Korean birthdays are confusing

As we celebrated a long weekend with Family Day, the Koreans were celebrating the Lunar New Year.
Half the South Korean population was expected to be travelling this past weekend to visit parents and grandparents.
This family holiday is much like Christmas here as Canadians travel to be with family, or the Thanksgiving holiday in the U.S. And like most cultures, the Koreans celebrate with favourite dishes, cakes, cookies, and sweets.
When Marnie and I travelled about downtown Seoul, in the sewing and fabric street section the “Hanbok,” a traditional Korean dress from the Joseon Dynasty, was prominently displayed in all colours and sizes.
The simple design without pockets features vibrant colours. The dresses can be a rich silk colour, or may be intricately embroidered.
While we celebrate New Year’s on Jan. 1, the Koreans and many others in the Far East celebrate on the Lunar New Year. Children bow to their parents, grandparents, and older relatives and, in turn, receive a blessing and gifts of money.
Koreans celebrate their age on the lunar calendar. On the day one is born, they are one year old. ?
?When the next Lunar New Year begins, they add another year to their age.
So for instance, if one was born on Jan. 1 of this year, this past weekend they would celebrate their second birthday and now would be two.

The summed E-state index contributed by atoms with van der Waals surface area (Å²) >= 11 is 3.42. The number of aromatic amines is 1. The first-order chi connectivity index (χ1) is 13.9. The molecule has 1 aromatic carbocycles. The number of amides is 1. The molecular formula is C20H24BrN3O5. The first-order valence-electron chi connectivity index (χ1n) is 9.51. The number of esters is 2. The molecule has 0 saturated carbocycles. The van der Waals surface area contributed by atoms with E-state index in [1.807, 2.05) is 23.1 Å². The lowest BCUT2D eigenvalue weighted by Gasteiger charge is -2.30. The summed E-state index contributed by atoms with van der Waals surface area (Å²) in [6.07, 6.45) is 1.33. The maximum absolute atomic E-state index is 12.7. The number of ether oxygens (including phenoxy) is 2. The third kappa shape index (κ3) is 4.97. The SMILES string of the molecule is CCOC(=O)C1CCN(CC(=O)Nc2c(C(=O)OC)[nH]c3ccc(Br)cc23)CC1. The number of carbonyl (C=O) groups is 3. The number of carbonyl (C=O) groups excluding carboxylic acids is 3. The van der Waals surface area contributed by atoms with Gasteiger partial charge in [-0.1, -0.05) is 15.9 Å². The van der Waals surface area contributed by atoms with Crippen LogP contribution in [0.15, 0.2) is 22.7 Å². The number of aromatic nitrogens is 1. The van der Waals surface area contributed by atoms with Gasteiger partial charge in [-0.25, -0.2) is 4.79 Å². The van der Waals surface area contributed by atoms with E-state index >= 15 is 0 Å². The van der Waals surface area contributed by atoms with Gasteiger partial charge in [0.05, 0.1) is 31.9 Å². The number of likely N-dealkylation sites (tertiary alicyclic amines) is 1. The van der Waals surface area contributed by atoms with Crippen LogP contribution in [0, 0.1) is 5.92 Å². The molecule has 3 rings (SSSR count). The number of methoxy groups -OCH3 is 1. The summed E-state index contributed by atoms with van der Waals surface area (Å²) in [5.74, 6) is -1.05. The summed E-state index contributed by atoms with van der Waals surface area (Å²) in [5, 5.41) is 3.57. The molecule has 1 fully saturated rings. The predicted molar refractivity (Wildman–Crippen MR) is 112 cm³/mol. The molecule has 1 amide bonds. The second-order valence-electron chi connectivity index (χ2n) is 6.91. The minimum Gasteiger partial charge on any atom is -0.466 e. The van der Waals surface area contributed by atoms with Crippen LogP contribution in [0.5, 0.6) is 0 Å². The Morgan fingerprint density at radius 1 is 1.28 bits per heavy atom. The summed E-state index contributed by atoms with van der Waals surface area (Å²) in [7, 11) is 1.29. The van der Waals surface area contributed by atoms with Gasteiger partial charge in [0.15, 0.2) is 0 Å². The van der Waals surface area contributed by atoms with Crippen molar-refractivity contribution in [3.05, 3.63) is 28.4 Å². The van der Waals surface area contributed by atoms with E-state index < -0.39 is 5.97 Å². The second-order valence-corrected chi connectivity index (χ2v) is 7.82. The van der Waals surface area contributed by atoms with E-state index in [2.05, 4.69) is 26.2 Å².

It is really confusing.
All males in Korea go into the military for two years when they turn 20. After the completion of their service, they are required to receive training regularly and can be reactivated anytime during the next seven years of their life.
One can’t get a driver’s licence in Korea until you turn 20.
The government of South Korea is now beginning to clamp down on how late students can go to school. Education is greatly valued, and competition for placement in better schools begins before kids get to elementary or secondary schools.
As a result, parents are paying to send their children to private schools called “Hogwans” after school hours. There, they will receive lessons in math, science, languages, and specialized tutoring.
Many “Hogwans” hold classes until 11 p.m. Students then can be expected to do homework until 1 or 2 a.m. before crashing to begin school the next day.
The government is trying to pass legislation so that students won’t be in school after 9 p.m.
Often the students are going to the “Hogwans” to learn English. Children begin at three or four years of age, and can write stories in full English sentences before they enter kindergarten.
At our hotel, and at tourist sites and museums, we always were able to speak with someone who understood English. Public signage throughout Seoul often has an English component.
Even when we could not converse to pay bills, we would be shown the numeric figure, which would make payment easy.
And even then, the people would apologize for not speaking English—and we would acknowledge their efforts.

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